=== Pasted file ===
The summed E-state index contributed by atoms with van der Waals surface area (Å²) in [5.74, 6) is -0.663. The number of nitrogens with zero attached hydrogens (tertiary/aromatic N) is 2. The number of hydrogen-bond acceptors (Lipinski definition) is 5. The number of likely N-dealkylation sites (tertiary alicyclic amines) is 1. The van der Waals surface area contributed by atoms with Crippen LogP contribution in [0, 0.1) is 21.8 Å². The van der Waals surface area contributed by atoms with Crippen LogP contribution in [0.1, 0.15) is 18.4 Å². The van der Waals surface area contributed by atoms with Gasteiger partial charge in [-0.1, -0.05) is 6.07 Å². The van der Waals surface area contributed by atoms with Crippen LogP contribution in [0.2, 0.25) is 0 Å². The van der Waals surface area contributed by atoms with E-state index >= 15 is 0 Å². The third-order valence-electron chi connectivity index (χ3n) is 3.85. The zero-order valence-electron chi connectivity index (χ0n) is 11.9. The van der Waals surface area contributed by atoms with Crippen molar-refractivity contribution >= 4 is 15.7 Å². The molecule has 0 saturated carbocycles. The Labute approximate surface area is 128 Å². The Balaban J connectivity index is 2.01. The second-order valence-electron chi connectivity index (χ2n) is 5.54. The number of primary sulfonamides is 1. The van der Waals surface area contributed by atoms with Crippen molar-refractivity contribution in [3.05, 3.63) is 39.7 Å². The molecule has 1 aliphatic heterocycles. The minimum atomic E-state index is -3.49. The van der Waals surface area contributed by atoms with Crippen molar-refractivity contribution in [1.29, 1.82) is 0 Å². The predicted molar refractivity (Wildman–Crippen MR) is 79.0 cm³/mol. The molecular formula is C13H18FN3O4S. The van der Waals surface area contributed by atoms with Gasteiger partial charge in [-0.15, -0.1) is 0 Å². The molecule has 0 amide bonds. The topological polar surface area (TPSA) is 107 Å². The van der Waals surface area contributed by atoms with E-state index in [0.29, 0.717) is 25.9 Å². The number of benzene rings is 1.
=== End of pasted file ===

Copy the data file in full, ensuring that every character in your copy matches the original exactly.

The summed E-state index contributed by atoms with van der Waals surface area (Å²) in [5.74, 6) is -0.663. The number of nitrogens with zero attached hydrogens (tertiary/aromatic N) is 2. The number of hydrogen-bond acceptors (Lipinski definition) is 5. The number of likely N-dealkylation sites (tertiary alicyclic amines) is 1. The van der Waals surface area contributed by atoms with Crippen LogP contribution in [0, 0.1) is 21.8 Å². The van der Waals surface area contributed by atoms with Crippen LogP contribution in [0.1, 0.15) is 18.4 Å². The van der Waals surface area contributed by atoms with Gasteiger partial charge in [-0.1, -0.05) is 6.07 Å². The van der Waals surface area contributed by atoms with Crippen LogP contribution in [0.2, 0.25) is 0 Å². The van der Waals surface area contributed by atoms with E-state index >= 15 is 0 Å². The third-order valence-electron chi connectivity index (χ3n) is 3.85. The zero-order valence-electron chi connectivity index (χ0n) is 11.9. The van der Waals surface area contributed by atoms with Crippen molar-refractivity contribution >= 4 is 15.7 Å². The molecule has 0 saturated carbocycles. The Labute approximate surface area is 128 Å². The Balaban J connectivity index is 2.01. The second-order valence-electron chi connectivity index (χ2n) is 5.54. The number of primary sulfonamides is 1. The van der Waals surface area contributed by atoms with Crippen molar-refractivity contribution in [3.05, 3.63) is 39.7 Å². The molecule has 1 aliphatic heterocycles. The minimum atomic E-state index is -3.49. The van der Waals surface area contributed by atoms with Crippen molar-refractivity contribution in [1.29, 1.82) is 0 Å². The predicted molar refractivity (Wildman–Crippen MR) is 79.0 cm³/mol. The molecular formula is C13H18FN3O4S. The van der Waals surface area contributed by atoms with Gasteiger partial charge in [-0.15, -0.1) is 0 Å². The molecule has 0 amide bonds. The topological polar surface area (TPSA) is 107 Å². The van der Waals surface area contributed by atoms with E-state index in [0.29, 0.717) is 25.9 Å². The number of benzene rings is 1.